The response was straightforward – commission six Reuters photographers to go into different countries and find a story they would be interested in pursuing.

“Let’s be clear about this,” Perkins emphasises, “Reuters photographers are every bit as much journalists as our text reporters.

“As commercial director of the business, I have no influence on what these guys choose to do. Their day job is to go and find and bring you the world’s news.

“We had to be very careful about what we were asking them to do and the client’s understanding of what they were to do.”

Crucially, at no point were the photographers told what those stories had to be. Perkins then explains what one of these photographers, Joe Penney, delivered for the brand.

The story was from France, where he had uncovered a creative community in the underprivileged Paris suburb of Saint-Denis comprised of immigrants and the children of immigrants. They were rappers, poets, artists and fashion designers amongst many other things.

“He found people who had great hope and people who had inspiring stories to tell,” explains Perkins.

The problem was that while the journalism was hard-hitting, it wasn’t tackling topics that were PR-friendly. In one photo from Penny’s collection, for instance, a local rapper pointed his fingers to his head as if he was holding a gun. Canon’s immediate response was to tell them to pull it. But Reuters held firm.

“We told them, ‘You asked us to tell stories and it’s a great image.’ If you want us to do what you asked us, the image stays.”

Canon relented, and the photo went on to become one of the most iconic shots from the collection.

It wasn’t just the quality of the content that made the campaign a success. Reuters was able to use its distribution network to get those photos in front of thousands of readers. Initially, the images were posted on its Wider Image website, which showcases photos along with background, over a staggered period of six months ,before being released to Canon.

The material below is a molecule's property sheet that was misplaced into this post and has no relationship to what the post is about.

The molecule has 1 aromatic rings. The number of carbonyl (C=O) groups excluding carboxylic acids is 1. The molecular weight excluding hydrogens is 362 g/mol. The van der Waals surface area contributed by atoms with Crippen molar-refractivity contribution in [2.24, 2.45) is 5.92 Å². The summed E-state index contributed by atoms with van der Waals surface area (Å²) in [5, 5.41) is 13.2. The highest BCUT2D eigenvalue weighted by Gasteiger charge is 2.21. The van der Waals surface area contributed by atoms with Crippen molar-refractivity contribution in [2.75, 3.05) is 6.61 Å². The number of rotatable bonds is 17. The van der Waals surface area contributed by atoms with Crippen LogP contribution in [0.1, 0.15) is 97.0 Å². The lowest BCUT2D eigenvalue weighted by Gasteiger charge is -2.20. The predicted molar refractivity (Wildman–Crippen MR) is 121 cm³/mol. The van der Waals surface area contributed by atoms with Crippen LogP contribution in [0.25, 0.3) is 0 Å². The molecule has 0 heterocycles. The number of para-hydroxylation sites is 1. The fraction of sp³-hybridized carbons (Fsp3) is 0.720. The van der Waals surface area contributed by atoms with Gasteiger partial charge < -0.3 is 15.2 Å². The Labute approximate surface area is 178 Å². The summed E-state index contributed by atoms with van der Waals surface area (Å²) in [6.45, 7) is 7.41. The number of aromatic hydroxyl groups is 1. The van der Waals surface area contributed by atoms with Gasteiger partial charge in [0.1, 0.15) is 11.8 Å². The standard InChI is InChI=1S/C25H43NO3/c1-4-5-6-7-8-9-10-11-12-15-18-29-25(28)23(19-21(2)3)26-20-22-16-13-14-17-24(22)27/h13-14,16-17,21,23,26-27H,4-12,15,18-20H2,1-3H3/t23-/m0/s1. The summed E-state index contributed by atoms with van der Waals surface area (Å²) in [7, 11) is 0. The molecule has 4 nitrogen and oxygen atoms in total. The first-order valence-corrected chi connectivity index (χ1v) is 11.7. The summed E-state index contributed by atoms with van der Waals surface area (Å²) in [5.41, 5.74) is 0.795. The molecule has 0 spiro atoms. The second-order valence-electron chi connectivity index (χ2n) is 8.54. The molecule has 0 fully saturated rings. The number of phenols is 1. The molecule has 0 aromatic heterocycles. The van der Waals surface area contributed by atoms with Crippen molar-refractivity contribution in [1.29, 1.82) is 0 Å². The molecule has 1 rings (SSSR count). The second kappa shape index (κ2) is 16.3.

Then, Reuters put them on its main newswire, meaning they could be republished by news organisations around the world. The pictures went as far afield as the UK, US, Egypt, Turkey and China.

So successful was the strategy that Reuters went one step further: putting on exhibitions in the cities where the photos were taken. “I can’t tell you how touching it is to see people in a gallery looking at photography and how excited and emotional they get,” says Perkins.

“On one occasion, I took our guys down the road to the pub and people followed us because they wanted to talk to our photographers. They were buying us drinks.”

There were also walking tours of the places featured in the collections, complete with friezes in appropriate places of the images themselves.

In total, Reuters estimate the ad value of the whole campaign was more than a million dollars, while it was also shortlisted for awards worldwide. So impressed were Canon, they are now talking about a follow-up.

What, then, was the biggest lesson they learnt from the partnership?

“If you don’t have authenticity you’re not going to drive an emotion, provoke a reaction or start a conversation.

“If you don’t have authenticity, your content is just content.”

Jeff Perkins was talking at a session at Mumbrella360 Asia titled The Pursuit of the Shot: Lessons in Content Marketing